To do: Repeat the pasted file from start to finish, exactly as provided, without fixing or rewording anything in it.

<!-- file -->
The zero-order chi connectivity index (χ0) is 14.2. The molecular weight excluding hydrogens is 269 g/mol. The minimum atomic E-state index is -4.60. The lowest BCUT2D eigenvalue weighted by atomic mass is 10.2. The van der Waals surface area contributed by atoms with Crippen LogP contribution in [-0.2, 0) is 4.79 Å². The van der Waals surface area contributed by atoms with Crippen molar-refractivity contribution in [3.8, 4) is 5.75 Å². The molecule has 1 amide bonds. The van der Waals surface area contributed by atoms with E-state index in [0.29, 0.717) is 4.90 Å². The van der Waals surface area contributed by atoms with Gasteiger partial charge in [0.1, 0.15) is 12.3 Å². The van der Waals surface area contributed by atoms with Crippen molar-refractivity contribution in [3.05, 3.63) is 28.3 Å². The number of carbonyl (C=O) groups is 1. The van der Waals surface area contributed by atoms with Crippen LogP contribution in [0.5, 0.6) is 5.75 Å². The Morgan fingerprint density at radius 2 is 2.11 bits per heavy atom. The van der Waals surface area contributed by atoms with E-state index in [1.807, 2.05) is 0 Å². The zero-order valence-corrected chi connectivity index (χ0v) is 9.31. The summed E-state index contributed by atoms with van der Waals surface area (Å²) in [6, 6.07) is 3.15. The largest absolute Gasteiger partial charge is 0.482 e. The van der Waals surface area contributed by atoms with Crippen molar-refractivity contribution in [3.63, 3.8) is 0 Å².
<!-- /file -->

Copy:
The zero-order chi connectivity index (χ0) is 14.2. The molecular weight excluding hydrogens is 269 g/mol. The minimum atomic E-state index is -4.60. The lowest BCUT2D eigenvalue weighted by atomic mass is 10.2. The van der Waals surface area contributed by atoms with Crippen LogP contribution in [-0.2, 0) is 4.79 Å². The van der Waals surface area contributed by atoms with Crippen molar-refractivity contribution in [3.8, 4) is 5.75 Å². The molecule has 1 amide bonds. The van der Waals surface area contributed by atoms with E-state index in [0.29, 0.717) is 4.90 Å². The van der Waals surface area contributed by atoms with Gasteiger partial charge in [0.1, 0.15) is 12.3 Å². The van der Waals surface area contributed by atoms with Crippen molar-refractivity contribution in [3.05, 3.63) is 28.3 Å². The number of carbonyl (C=O) groups is 1. The van der Waals surface area contributed by atoms with Crippen LogP contribution in [0.5, 0.6) is 5.75 Å². The Morgan fingerprint density at radius 2 is 2.11 bits per heavy atom. The van der Waals surface area contributed by atoms with E-state index in [1.807, 2.05) is 0 Å². The zero-order valence-corrected chi connectivity index (χ0v) is 9.31. The summed E-state index contributed by atoms with van der Waals surface area (Å²) in [6, 6.07) is 3.15. The largest absolute Gasteiger partial charge is 0.482 e. The van der Waals surface area contributed by atoms with Crippen molar-refractivity contribution in [3.63, 3.8) is 0 Å².